The wet sand sparkled in the sunlight, and stretched far into the distance until it met the sky. The tide withdrew, creating space for me and my beloved companion to meander at will. We walked, sometimes in full conversation, other times in silence. It didn't matter; we were together. I enjoyed the company, I enjoyed the fresh sea breeze, I enjoyed the warm Autumnal sun, and I enjoyed the exercise! I had nowhere else to be, no one else to look after, and no set agenda.  I hadn't spent 'us' time like this in such a long time. It was perfect.
The Witterings

We talked about all sorts. His creation. His love. His forgiveness and acceptance. I asked for direction and confirmation. I prayed for others and I had a little rant about how life seems so unfair at times; but it was no surprise to him, he already knew how I felt.  He let me off-load, question and ramble. He let me be me.

Today, all my time is yours, Lord. Let's keep walking.

I felt free. I felt loved. I wanted to capture the feeling like multi-coloured sand in a bottle and screw the lid on tight.

As I continued, the sand beneath my feet started to soften, challenging the gentle pace I had been enjoying. Gradually the steps became strides and required a significant increase in effort. No big deal, or so I thought, but it wasn't long before my right hip began to feel a little uncomfortable. Ignoring the strain I pushed on, determined to make the most of this special time with God.

The pain increased and I was forced to find respite on a sandbank. Gutted. However, a short break and then we would continue ...

We did continue, but so did the pain. I eventually admitted defeat and turned around to begin the journey home.

After a short time I realised that in order to dampen the pain, I had started to limp. I discovered that if I kept my right knee slightly bent then my hip didn't hurt as much. It worked, until my knee began to hurt too. Again, I pushed through it, after all, what choice did I have? I had to get home somehow! So, with my right hip and knee complaining with every step I fixed my eyes on the destination and quickened the pace. I wouldn't let it ruin my day. But the truth was that my conversation with Jesus had been drowned out by an internal (and yes, the occasional external) 'ouch!'.

Through forced experimentation I learnt that leaning on the outside of my right ankle lessened the pain in my hip, and took the pressure off my knee. Relief. Until, yes, my ankle began to hurt too!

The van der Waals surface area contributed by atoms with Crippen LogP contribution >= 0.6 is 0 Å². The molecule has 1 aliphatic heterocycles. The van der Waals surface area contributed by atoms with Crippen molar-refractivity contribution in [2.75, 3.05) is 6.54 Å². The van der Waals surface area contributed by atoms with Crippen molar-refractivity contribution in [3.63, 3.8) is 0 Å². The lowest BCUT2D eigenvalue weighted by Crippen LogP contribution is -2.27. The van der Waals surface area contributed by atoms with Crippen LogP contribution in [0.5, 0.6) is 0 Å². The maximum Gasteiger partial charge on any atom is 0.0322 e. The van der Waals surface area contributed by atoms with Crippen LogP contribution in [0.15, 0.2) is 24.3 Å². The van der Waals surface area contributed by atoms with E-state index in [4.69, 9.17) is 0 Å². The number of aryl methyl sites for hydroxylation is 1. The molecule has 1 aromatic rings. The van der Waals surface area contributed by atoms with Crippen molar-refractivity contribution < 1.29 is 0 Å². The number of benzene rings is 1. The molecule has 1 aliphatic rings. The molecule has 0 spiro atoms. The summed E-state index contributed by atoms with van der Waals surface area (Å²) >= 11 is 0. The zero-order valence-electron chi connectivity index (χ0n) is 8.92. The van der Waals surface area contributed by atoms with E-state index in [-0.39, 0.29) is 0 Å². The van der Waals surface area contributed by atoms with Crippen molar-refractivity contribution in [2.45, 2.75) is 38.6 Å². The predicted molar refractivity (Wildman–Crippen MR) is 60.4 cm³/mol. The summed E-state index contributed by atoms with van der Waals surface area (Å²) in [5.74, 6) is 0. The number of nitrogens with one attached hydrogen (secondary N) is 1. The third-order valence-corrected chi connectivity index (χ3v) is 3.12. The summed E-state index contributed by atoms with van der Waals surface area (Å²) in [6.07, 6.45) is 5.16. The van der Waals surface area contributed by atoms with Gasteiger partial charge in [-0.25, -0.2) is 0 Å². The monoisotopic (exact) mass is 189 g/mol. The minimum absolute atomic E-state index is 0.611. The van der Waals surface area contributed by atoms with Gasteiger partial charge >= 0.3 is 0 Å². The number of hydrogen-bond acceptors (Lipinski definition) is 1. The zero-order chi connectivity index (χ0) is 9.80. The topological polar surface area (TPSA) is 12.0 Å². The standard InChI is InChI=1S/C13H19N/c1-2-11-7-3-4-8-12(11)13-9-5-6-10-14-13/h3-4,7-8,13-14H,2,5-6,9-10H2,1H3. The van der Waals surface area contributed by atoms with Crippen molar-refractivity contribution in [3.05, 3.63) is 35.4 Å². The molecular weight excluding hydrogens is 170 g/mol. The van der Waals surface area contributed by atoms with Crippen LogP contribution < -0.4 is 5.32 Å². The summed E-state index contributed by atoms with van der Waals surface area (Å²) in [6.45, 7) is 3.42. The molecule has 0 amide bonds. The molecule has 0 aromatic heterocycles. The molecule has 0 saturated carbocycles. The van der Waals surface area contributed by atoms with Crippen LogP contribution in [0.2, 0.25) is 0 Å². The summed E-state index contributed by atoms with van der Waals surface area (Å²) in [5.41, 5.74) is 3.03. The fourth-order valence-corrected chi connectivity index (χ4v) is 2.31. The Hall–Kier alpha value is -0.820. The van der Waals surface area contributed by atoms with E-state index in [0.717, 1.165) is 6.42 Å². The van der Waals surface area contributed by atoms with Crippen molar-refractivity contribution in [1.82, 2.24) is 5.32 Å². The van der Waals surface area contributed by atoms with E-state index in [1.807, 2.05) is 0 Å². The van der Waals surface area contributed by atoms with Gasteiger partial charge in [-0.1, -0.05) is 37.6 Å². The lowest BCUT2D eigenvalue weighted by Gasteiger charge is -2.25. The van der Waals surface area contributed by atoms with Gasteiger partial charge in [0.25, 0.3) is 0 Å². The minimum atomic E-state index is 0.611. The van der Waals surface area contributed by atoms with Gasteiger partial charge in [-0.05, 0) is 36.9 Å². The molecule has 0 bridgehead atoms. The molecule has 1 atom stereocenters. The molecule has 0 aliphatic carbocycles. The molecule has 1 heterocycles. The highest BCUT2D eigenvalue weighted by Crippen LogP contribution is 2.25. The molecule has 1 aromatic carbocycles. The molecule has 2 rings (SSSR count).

Enough of my moaning! Eventually I made it back to the car, drove back to the caravan and rested!

The pouring out of my heart and mind to Jesus might have decreased as the pain increased, but that didn't stop him speaking to me....

As I sat in the caravan I realised that ignoring the pain in my hip had led to problems elsewhere. It resulted in added tension and pressure in both my knee and my ankle, and as my hip still throbbed with the pain, it hadn't solved the problem at all. It would seem that one part of the body rarely suffers in isolation.

How true this is of the body of Christ!

Image Source

In 1 Corinthians 12:12-26 we read how we are all part of the body of Christ, and if one part suffers, every part suffers with it. Therefore, we need to work together, look out for each other, and support any part of the body that might be struggling. I think this concept also extends to the different ministries and groups within the church. Ignoring issues rarely solves the problem, but adds to pressure and tension elsewhere. God wants to build the whole church up, not just a part of it! If we want to see this happen, we really need to recognise the importance of other people, and different ministries, and do all we can to ensure they are fit and healthy and functioning as they should be. 

If one part of the body hurts, get it fixed - ignoring it will only lead to problems elsewhere!

May God continue to build his church!











Monday, 21 October 2013

Three Years of Regret

Today, my own (honest and real) words remain locked away, in a place that is too painful to draw from.  But this begins to say it for me ...

(Kris Allen, Live Like we are Dying)

Sometimes we fall down, can't get back up
We're hiding behind skin that's too touch
How come we don't say I love you enough?
'Til it's too late, it's not too late

Our hearts are hungry for a food that won't come
And we could make a feast from these crumbs
And we're all staring down the barrel of a gun
So if your life flashed before you, what would you wish you would've done?

Yeah, we gotta start lookin' at the hands of the time we've been given
If this is all we got, then we gotta start thinkin'
If every second counts on a clock that's tickin'
Gotta live like we're dying

We only got 86 400 seconds in a day to
Turn it all around or to throw it all away
We gotta tell 'em that we love 'em while we got the chance to say
Gotta live like we're dying

And if your plane fell out of the skies
Who would you call with your last goodbye?
Should be so careful who we left out of our lives
And when we long for absolution, there will be no one on the line

Yeah, we gotta start lookin' at the hands of the time we've been given
If this is all we got, then we gotta start thinkin'
If every second counts on a clock that's tickin'
Gotta live like we're dying

You never know a good thing 'til it's gone
You never see a crash 'til it's head on
Why do we think we're right when we're dead wrong?
You never know a good thing 'til it's gone

Yeah, gotta start lookin' at the hands of the time we've been given
If this is all we got, then we gotta start thinkin'
If every second counts on a clock that's tickin'
Gotta live like we're dying

We only got 86 400 seconds in a day to
Turn it all around or to throw it all away
We gotta tell 'em that we love 'em while we got the chance to say
Gotta live like we're dying



If you love someone, take every opportunity to show them.
Mum, every day I am sorry I never hugged you or told you I loved you whilst I had the chance. x